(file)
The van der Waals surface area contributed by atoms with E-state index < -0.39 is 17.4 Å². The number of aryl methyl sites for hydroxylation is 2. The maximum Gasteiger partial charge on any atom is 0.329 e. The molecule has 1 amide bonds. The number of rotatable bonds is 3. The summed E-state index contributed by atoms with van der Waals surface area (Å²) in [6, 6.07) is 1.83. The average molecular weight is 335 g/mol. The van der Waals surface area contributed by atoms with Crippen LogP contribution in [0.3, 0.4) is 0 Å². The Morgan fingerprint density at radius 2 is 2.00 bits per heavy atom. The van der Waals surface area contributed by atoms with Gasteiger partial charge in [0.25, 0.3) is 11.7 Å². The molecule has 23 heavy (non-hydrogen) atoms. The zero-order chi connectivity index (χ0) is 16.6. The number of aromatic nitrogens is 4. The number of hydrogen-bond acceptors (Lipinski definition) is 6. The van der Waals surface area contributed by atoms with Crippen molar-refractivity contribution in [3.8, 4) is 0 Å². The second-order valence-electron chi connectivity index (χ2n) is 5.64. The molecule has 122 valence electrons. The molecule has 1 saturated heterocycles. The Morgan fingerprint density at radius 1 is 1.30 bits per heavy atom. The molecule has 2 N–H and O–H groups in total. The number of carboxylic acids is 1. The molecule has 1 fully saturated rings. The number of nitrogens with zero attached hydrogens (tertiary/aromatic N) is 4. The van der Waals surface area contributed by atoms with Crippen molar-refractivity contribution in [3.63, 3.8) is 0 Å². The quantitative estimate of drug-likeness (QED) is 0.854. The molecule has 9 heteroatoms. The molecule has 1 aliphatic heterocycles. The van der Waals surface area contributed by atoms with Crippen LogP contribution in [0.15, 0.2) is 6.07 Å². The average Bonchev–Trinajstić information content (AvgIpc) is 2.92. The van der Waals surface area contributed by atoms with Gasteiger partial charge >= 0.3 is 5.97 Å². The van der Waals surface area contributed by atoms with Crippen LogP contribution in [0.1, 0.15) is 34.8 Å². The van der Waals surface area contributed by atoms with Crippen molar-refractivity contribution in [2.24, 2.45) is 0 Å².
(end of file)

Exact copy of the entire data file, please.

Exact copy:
The van der Waals surface area contributed by atoms with E-state index < -0.39 is 17.4 Å². The number of aryl methyl sites for hydroxylation is 2. The maximum Gasteiger partial charge on any atom is 0.329 e. The molecule has 1 amide bonds. The number of rotatable bonds is 3. The summed E-state index contributed by atoms with van der Waals surface area (Å²) in [6, 6.07) is 1.83. The average molecular weight is 335 g/mol. The van der Waals surface area contributed by atoms with Crippen LogP contribution in [0.3, 0.4) is 0 Å². The Morgan fingerprint density at radius 2 is 2.00 bits per heavy atom. The van der Waals surface area contributed by atoms with Gasteiger partial charge in [0.25, 0.3) is 11.7 Å². The molecule has 23 heavy (non-hydrogen) atoms. The zero-order chi connectivity index (χ0) is 16.6. The number of aromatic nitrogens is 4. The number of hydrogen-bond acceptors (Lipinski definition) is 6. The van der Waals surface area contributed by atoms with Crippen molar-refractivity contribution in [3.8, 4) is 0 Å². The second-order valence-electron chi connectivity index (χ2n) is 5.64. The molecule has 122 valence electrons. The molecule has 1 saturated heterocycles. The Morgan fingerprint density at radius 1 is 1.30 bits per heavy atom. The molecule has 2 N–H and O–H groups in total. The number of carboxylic acids is 1. The molecule has 1 fully saturated rings. The number of nitrogens with zero attached hydrogens (tertiary/aromatic N) is 4. The van der Waals surface area contributed by atoms with Crippen molar-refractivity contribution in [3.63, 3.8) is 0 Å². The quantitative estimate of drug-likeness (QED) is 0.854. The molecule has 9 heteroatoms. The molecule has 1 aliphatic heterocycles. The van der Waals surface area contributed by atoms with Crippen LogP contribution in [0.15, 0.2) is 6.07 Å². The average Bonchev–Trinajstić information content (AvgIpc) is 2.92. The van der Waals surface area contributed by atoms with Gasteiger partial charge >= 0.3 is 5.97 Å². The van der Waals surface area contributed by atoms with Crippen LogP contribution in [0.1, 0.15) is 34.8 Å². The van der Waals surface area contributed by atoms with Crippen molar-refractivity contribution in [2.24, 2.45) is 0 Å².